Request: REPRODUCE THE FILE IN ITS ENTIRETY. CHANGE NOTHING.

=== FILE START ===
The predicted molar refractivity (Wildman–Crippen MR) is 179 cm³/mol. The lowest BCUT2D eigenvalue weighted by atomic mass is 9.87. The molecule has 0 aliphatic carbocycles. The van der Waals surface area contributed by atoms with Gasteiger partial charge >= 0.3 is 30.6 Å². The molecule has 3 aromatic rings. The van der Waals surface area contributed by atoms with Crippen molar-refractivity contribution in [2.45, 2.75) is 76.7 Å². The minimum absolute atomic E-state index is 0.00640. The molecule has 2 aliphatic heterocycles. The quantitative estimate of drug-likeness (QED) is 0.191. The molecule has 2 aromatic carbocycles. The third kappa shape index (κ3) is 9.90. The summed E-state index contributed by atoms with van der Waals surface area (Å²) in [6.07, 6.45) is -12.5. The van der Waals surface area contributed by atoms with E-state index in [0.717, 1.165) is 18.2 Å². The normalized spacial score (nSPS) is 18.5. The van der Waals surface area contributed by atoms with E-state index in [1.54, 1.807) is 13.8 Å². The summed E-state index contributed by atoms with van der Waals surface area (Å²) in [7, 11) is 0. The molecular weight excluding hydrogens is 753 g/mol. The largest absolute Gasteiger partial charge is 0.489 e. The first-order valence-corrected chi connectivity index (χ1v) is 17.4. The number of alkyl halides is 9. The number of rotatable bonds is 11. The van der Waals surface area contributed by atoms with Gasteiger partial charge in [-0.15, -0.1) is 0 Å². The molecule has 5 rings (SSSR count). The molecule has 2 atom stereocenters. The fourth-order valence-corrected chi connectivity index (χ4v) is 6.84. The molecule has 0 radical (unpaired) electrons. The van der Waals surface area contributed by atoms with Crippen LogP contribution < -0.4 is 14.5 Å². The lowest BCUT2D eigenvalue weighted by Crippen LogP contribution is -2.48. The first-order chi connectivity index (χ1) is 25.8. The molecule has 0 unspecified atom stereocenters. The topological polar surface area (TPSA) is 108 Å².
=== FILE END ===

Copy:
The predicted molar refractivity (Wildman–Crippen MR) is 179 cm³/mol. The lowest BCUT2D eigenvalue weighted by atomic mass is 9.87. The molecule has 0 aliphatic carbocycles. The van der Waals surface area contributed by atoms with Gasteiger partial charge >= 0.3 is 30.6 Å². The molecule has 3 aromatic rings. The van der Waals surface area contributed by atoms with Crippen molar-refractivity contribution in [2.45, 2.75) is 76.7 Å². The minimum absolute atomic E-state index is 0.00640. The molecule has 2 aliphatic heterocycles. The quantitative estimate of drug-likeness (QED) is 0.191. The molecule has 2 aromatic carbocycles. The third kappa shape index (κ3) is 9.90. The summed E-state index contributed by atoms with van der Waals surface area (Å²) in [6.07, 6.45) is -12.5. The van der Waals surface area contributed by atoms with E-state index in [0.717, 1.165) is 18.2 Å². The normalized spacial score (nSPS) is 18.5. The van der Waals surface area contributed by atoms with E-state index in [1.54, 1.807) is 13.8 Å². The summed E-state index contributed by atoms with van der Waals surface area (Å²) in [7, 11) is 0. The molecular weight excluding hydrogens is 753 g/mol. The largest absolute Gasteiger partial charge is 0.489 e. The first-order valence-corrected chi connectivity index (χ1v) is 17.4. The number of alkyl halides is 9. The number of rotatable bonds is 11. The van der Waals surface area contributed by atoms with Gasteiger partial charge in [-0.15, -0.1) is 0 Å². The molecule has 5 rings (SSSR count). The molecule has 2 atom stereocenters. The fourth-order valence-corrected chi connectivity index (χ4v) is 6.84. The molecule has 0 radical (unpaired) electrons. The van der Waals surface area contributed by atoms with Crippen LogP contribution < -0.4 is 14.5 Å². The lowest BCUT2D eigenvalue weighted by Crippen LogP contribution is -2.48. The first-order chi connectivity index (χ1) is 25.8. The molecule has 0 unspecified atom stereocenters. The topological polar surface area (TPSA) is 108 Å².